Following World War 2, the aviation world was moving along at breakneck speeds in development of advanced jet-powered designs. These initiatives were only furthered by the Cold War between the Soviet Union and the West - primarily Europe and the United States. Both the US and Soviet Empire undertook broad-reaching experiments in supersonic jet-powered flight, utilizing all available modern technologies while incorporating mixes of new ones into the fold. One such development of Soviet engineers became the ultimately abandoned Tupolev Tu-98 project - known to NATO as "Backfin". Only a single prototype example was ever realized but the data and experience collected helped to shape other design projects coming into the fold.
Since 1954, the Soviet Air Force made extensive use of the Tupolev Tu-16 "Badger" series of jet-powered strategic bombers. Some 1,509 of them were built in a plethora of variants which saw considerable export to Soviet-allied nations and states. Both the Soviet Air Force and Navy utilized the type and many operated into the 1990s, being inherited from the Soviet empire collapse of 1991. The Tupolev concern, already eying the Tu-16's eventual replacement, gave thought to a more capable and modernized form. A pair of Lyulka AL-7 turbojet engines was selected and a conventional design with high side-mounted intakes was developed. Wings were highly swept back in typical Soviet fashion with a stepped cockpit and heavily glazed nose cone. A single vertical tail fin capped the rear portion of the tubular fuselage. while a fully retractable undercarriage featuring two main legs and a nose leg was devised. The dual engine configuration exhausted through a closely set pair of exhaust rings under the vertical tail unit. Construction of the initial example was underway in 1955 and a first flight was quickly recorded in 1956. The West recognized the development that same year when a visiting American delegation was shown the aircraft at the Kubinka Air Base that June. The design - assigned the designation of "Tu-98" - was crewed by three personnel and its engines outputted at 21,000lbs thrust each, capable of speeds in excess of 850 miles per hour with a range out to 1,500 miles and able to operate upwards of 41,000 feet. The armament payload was expected to be up to 11,000lbs of ordnance with 3 x 23mm Nudelman-Rikhter NR-23 series cannons as standard defense.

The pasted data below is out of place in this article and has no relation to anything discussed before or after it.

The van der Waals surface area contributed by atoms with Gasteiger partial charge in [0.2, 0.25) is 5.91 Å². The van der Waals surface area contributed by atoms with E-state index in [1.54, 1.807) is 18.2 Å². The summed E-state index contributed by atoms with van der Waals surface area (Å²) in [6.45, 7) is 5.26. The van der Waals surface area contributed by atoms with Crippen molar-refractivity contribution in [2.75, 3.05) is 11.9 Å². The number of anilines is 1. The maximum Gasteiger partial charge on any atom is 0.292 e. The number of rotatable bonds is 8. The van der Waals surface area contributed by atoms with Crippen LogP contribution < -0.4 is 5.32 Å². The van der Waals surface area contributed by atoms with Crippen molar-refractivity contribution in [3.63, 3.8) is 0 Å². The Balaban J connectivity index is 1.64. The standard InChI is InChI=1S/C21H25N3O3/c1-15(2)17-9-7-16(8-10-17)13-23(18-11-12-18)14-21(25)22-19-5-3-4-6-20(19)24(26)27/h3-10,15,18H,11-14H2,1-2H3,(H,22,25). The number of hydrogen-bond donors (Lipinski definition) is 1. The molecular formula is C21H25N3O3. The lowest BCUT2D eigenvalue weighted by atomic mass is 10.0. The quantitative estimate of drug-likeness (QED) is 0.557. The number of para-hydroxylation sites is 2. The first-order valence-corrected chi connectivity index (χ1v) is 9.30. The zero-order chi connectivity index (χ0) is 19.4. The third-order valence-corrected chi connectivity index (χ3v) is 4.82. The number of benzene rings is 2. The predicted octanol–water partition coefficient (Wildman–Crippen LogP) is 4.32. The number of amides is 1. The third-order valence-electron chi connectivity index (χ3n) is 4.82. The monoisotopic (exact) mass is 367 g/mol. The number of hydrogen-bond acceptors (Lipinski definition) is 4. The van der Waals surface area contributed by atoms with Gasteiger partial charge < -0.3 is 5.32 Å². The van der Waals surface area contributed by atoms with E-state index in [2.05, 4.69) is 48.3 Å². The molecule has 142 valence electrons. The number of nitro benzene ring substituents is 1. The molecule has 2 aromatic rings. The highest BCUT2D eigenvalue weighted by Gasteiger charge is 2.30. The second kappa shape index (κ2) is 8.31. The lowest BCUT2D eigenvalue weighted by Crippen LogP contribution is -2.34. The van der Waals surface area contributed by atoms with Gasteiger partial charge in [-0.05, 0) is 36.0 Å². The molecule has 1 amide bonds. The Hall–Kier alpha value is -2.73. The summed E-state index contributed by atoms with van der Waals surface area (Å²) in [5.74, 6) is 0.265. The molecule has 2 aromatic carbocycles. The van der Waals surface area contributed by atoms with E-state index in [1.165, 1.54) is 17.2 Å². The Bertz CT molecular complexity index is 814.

Despite the promising nature of the design, the Tu-98 was only ever completed in this initial prototype and never selected for serial production. The program was eventually disbanded though the experience was put to good use in developing the upcoming Tupolev Tu-28 interceptor. The two-seat, twin-engined interceptor existed in 198 examples while being outfitted with various air-to-air weaponry.
(OPERATORS list includes past, present, and future operators when applicable)
✓Ground Attack (Bombing, Strafing)
Ability to conduct aerial bombing of ground targets by way of (but not limited to) guns, bombs, missiles, rockets, and the like.
✓X-Plane (Developmental, Prototype, Technology Demonstrator)
Aircraft developed for the role of prototyping, technology demonstration, or research / data collection.
105.2 ft (32.06 m)
56.7 ft (17.27 m)
26.4 ft (8.06 m)
85,980 lb (39,000 kg)
(Showcased structural values pertain to the base Tupolev Tu-98 (Backfin) production variant)
2 x Lyulka AL-7F turbojet engines developing 20,900lb of thrust each.
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